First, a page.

Snow in Syracuse

It was spring in Virginia but as I got into upstate New York it was still winter with ice covered lakes, piles of filthy snow and light flurrys falling along the highway. Snow is normal in Syracuse, it gets just under 3m of the stuff in the average year holding the record over any other large US city.

The Syracuse meeting on March 15th was attended by 14 people and was in the Women's Information Centre, an independently ( ) funded feminist center that has now been open for 35 years. The meeting was organised by the Syracuse local of the North Eastern Anarchist Network.

I stayed with Stephen who was originally from Long Island but who moved there after a spell in New Orleans. He met me off the Greyhound where I had the first 'talking to someone on a mobile to turn around and find them beside me' arrival experience. I'd come up from NYC where I had arrived at the huge Port Authority Greyhound station to realise I was trying to travel on the same day Syracuse university was re-opening with the result that there was a couple of hundred students in the que ahead of me. Fortunately on this occasion someone in Greyhound had planned ahead and there were extra buses running the route.

Geographically I'd guess Syracuse might be considered the eastern edge of the rust belt, as with other cities in the region the population is declining in number. The salt and chemical industry that once provided much work has gone so there are a good few vacant buildings and high unemployment / under employment. On my way out we drove down the main street which seemed to be largely comprised of strip bars and tattoo parlors leading me to suspect that part of the local economy kept money in circulation through tattoo artists going to the strips clubs and strippers getting tattoo's. Official figures show the main employers are education and health related.

In terms of historical radicalism it was known as the "great central depot on the Underground Railroad." This wasn't a train route but a network of safe houses secret routes that enabled up to 30,000 enslaved people to escape to Canada in the 19h century. Conversations about local activism tended to revolve around anti-war activism (a protest was planned for the week after my meeting), feminism, opposition to the building of a super mall and the local anarchist networks in particular the Syracuse Solidarity Network.

One very general difference with the places I stayed on the tour were the huge differences in living space between the boom cities like New York, Boston, LA etc and the bust cities of the rust belt and elsewhere. In the boom cities I tended to be staying in small but modern apartments. In the bust cities people lived in houses with lots of space but that were old and generally looking the worse for wear. The bust generally worked better for me as it often meant I'd have a bed and even a room to myself rather than sleeping on a coach or knowing I'd displaced my host who was sleeping on the coach.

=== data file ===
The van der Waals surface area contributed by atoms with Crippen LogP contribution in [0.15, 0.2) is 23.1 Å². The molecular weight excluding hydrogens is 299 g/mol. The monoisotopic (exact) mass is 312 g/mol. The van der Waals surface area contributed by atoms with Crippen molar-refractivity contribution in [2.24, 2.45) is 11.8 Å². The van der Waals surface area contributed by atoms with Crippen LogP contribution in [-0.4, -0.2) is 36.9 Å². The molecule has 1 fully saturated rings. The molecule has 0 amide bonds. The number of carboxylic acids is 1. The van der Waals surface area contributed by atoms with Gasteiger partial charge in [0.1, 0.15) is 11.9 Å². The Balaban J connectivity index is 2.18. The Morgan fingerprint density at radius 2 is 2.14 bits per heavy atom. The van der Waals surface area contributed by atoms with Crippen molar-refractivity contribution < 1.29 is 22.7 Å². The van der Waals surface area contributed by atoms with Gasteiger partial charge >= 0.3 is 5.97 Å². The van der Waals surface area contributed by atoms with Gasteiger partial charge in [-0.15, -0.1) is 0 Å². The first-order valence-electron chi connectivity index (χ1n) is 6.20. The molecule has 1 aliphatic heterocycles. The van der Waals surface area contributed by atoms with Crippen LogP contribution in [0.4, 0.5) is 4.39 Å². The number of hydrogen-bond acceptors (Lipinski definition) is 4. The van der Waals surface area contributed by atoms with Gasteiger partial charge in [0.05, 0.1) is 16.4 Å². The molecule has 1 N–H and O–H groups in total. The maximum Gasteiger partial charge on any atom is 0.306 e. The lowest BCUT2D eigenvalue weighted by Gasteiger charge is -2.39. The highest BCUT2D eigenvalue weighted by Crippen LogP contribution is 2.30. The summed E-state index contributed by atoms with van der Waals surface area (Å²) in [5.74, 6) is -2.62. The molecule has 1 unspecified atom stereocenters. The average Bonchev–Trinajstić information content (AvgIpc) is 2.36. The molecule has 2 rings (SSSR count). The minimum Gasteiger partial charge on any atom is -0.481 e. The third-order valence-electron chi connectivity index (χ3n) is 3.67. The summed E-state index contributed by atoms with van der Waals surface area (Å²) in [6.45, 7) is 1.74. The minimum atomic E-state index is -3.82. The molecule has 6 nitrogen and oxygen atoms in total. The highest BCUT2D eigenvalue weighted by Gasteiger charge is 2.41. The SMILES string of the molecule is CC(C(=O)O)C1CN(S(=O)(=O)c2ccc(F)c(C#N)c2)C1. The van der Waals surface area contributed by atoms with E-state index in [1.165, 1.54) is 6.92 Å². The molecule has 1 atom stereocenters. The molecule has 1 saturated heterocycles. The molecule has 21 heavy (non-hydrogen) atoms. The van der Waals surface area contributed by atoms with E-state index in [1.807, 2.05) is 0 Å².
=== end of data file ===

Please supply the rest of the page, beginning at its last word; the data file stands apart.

One feature of the Syracuse house was the dog of another guest there. This was a viscous looking cross that involved perhaps a pit bull and a dobberman. Lots of teeth and muscle with a terrifying bark to match. But it had been raised with some sort of lap dogs and had come to the conclusion that this is what is also must have been. So while its bark was terrible its bite was non existent, it was in fact timid. And it liked to try to climb into peoples laps despite the fact that it obviously didn't fit. It's owner told me it also insisted on sleeping not only on her bed but actually under the sheets!

As I update this months later I've no clear memories of either the public or private meeting in Syracuse, both of which took place at the feminist center. With the public meeting as with a couple of the other stops in the North East tour a proportion of the audience was older anti-war activists, veterns of the struggles of the 60's perhaps. The discussion at the private meeting revolved around the North Eastern Anarchist Network and the relative advantages and disadvantages of this form of loose organisation.

Some of those I met had been at the 'riot' in Georgetown, Washington DC a while earlier and it was interesting getting their perspective on what seemed like a pretty silly 'bash the rich' type stunt during protests against the IMF/World bank the previous October. A lot of hot air had been blown back and forth online after a bystander getting hit with a brick that had bounced off a shop window although in online postings about the incident she seemed to view herself as 'collateral damage'. I've embedded the youtube video below but overall this was another reminder that a real weakness in the US movement was that the high burn out rate meant that 'spectacular' action and the positive experience of confrontation with the state was seldom developed from. Syracuse was another of those towns where today's generation knew the anarchists who had been active ten years before but had no real contact with them and were thus re-inventing the wheel in many respects.

While in Syracuse I did an interview with two members of the Syracuse Solidarity Network covering anarchist organising, local anti war and feminist movements and activism in a rust belt town. The second half is Stephen talking about how the experience of working with Common Ground in New Orleans after Kathrina radicalised him. The interview is at

Extensively added to 3rd December 2008

WORDS: Andrew Flood (Follow Andrew on Twitter )


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